Recently, we sent a letter to the CEO of Amstar inviting his representatives to sit down with us in good faith and to seek common ground, and a way forward. Obviously, we are not interested in negotiating the location of parking lots; we hope they will commit to a process that will involve planning professionals from both Lenox and Stockbridge, as well as neighbors and other concerned parties, to approach the future of Elm Court with an open mind. If they are willing to make such a commitment, we are certain that there is a plan for this property that would satisfy the interests of all parties, including investors.

UPDATE AUGUST 18: Unfortunately, Front Yard/Travaasa/Amstar has indicated that they are not inclined to reduce the scale of their proposal, nor to participate in a different kind of process, built on consensus and transparency. It was worth a try, and at least on our side, the door remains open, should they wish to reconsider.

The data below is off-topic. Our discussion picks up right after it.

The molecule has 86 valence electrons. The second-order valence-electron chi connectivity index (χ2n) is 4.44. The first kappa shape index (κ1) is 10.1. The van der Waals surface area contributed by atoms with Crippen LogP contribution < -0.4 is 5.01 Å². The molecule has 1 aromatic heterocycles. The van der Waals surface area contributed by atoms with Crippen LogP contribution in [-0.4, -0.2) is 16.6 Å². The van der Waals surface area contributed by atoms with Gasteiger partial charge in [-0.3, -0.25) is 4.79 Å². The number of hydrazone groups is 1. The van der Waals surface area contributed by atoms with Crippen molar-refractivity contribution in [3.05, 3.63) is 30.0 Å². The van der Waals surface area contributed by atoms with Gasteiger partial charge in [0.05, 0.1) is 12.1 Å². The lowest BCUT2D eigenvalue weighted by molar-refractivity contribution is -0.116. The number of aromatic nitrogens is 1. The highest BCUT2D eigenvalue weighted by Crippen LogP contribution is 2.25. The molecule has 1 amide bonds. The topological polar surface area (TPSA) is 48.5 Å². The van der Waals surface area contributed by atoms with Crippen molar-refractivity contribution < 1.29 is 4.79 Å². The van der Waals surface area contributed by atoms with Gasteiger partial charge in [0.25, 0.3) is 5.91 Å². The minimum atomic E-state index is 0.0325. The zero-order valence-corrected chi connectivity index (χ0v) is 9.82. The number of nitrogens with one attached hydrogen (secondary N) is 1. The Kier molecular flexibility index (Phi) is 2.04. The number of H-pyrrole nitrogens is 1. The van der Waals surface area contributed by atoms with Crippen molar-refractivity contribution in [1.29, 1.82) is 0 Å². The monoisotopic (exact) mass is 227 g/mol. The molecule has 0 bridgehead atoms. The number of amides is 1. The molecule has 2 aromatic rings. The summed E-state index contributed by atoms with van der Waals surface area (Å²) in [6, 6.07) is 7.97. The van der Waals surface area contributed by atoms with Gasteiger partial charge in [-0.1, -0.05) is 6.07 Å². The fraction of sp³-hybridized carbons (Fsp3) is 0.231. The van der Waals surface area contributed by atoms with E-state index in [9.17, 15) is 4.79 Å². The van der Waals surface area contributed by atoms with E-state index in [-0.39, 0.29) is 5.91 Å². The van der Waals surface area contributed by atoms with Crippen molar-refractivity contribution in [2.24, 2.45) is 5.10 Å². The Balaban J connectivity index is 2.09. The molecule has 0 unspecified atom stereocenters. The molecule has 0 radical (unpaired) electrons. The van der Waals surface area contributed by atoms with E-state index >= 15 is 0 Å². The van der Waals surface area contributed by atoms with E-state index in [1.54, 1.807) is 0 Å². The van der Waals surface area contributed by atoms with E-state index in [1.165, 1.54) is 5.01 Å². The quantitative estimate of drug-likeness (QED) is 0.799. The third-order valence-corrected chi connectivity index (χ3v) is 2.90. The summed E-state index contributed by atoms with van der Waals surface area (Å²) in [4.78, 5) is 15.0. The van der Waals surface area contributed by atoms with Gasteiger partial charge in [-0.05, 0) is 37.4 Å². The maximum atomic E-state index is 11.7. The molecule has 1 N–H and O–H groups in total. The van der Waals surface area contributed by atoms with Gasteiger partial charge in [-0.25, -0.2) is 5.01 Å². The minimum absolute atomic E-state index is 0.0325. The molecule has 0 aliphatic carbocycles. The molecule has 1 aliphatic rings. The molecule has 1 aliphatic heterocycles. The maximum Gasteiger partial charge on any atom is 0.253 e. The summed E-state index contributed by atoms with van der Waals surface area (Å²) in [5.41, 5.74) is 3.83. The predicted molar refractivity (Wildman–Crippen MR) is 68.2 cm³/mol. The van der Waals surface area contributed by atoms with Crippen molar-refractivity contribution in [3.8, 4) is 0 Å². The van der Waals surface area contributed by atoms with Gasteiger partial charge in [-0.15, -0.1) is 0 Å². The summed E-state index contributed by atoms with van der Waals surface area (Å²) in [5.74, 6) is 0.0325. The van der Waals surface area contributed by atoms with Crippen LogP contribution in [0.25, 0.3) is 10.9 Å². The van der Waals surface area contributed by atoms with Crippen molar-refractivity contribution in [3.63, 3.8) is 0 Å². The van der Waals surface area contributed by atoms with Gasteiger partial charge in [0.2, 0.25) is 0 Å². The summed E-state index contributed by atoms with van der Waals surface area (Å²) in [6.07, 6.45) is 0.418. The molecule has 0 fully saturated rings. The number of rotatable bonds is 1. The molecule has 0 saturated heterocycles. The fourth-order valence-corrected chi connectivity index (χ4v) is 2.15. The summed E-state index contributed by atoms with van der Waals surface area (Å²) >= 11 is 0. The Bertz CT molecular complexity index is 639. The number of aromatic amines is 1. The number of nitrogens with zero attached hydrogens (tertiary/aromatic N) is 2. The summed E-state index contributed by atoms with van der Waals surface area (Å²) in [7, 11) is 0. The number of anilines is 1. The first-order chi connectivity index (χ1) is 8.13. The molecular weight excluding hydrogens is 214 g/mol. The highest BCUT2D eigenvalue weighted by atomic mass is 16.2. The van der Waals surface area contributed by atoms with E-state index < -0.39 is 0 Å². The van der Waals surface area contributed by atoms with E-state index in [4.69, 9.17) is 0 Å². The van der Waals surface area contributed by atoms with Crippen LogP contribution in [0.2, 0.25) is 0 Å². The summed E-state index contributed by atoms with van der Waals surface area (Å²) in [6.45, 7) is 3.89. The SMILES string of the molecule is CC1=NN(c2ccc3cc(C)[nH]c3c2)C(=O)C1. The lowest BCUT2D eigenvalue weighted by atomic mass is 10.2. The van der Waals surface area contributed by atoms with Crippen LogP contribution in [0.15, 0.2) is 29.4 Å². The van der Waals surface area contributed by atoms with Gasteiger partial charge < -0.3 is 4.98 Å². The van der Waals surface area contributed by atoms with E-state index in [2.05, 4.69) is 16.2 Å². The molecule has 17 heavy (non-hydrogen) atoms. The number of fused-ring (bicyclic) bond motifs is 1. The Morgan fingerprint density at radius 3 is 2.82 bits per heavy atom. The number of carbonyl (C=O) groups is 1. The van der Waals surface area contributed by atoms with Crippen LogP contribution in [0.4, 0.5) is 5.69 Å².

A Neighborhood In Danger

COMMERCIAL TRAFFIC PROHIBITED: MEGA-RESORT PERMITTED?COMMERCIAL TRAFFIC PROHIBITED: MEGA-RESORT PERMITTED?

“Every man holds his property subject to the general right of the community to regulate its use to whatever degree the public welfare may require.” – Theodore Roosevelt

A Denver-based real estate corporation named Amstar (aka Green Tea LLC, Travaasa Resorts or Front Yard LLC) is proposing to transform the Elm Court Estate into a major commercial resort with 112 rooms, a sixty-seat public restaurant and a 15,500 square foot spa that will also be open to the public. Together with the enormous four-story hotel Annex, this additional building complex more than doubles the square footage of an already very large existing mansion (one of many tramplings upon the Stockbridge zoning by-law), bringing the total square footage to over 115,000 square feet!